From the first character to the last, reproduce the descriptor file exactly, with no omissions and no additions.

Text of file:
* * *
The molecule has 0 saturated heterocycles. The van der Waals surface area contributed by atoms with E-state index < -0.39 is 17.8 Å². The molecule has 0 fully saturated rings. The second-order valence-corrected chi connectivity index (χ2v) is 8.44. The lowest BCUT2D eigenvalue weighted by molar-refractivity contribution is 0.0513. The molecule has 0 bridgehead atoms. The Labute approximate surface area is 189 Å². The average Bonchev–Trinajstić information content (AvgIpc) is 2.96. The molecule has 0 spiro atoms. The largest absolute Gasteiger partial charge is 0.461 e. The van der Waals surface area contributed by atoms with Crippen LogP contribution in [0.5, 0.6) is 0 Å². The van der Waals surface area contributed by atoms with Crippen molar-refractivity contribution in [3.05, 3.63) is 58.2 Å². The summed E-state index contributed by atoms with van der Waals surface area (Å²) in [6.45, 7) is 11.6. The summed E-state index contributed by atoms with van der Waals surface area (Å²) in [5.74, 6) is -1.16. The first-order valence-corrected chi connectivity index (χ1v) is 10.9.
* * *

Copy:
The molecule has 0 saturated heterocycles. The van der Waals surface area contributed by atoms with E-state index < -0.39 is 17.8 Å². The molecule has 0 fully saturated rings. The second-order valence-corrected chi connectivity index (χ2v) is 8.44. The lowest BCUT2D eigenvalue weighted by molar-refractivity contribution is 0.0513. The molecule has 0 bridgehead atoms. The Labute approximate surface area is 189 Å². The average Bonchev–Trinajstić information content (AvgIpc) is 2.96. The molecule has 0 spiro atoms. The largest absolute Gasteiger partial charge is 0.461 e. The van der Waals surface area contributed by atoms with Crippen LogP contribution in [0.5, 0.6) is 0 Å². The van der Waals surface area contributed by atoms with Crippen molar-refractivity contribution in [3.05, 3.63) is 58.2 Å². The summed E-state index contributed by atoms with van der Waals surface area (Å²) in [6.45, 7) is 11.6. The summed E-state index contributed by atoms with van der Waals surface area (Å²) in [5.74, 6) is -1.16. The first-order valence-corrected chi connectivity index (χ1v) is 10.9.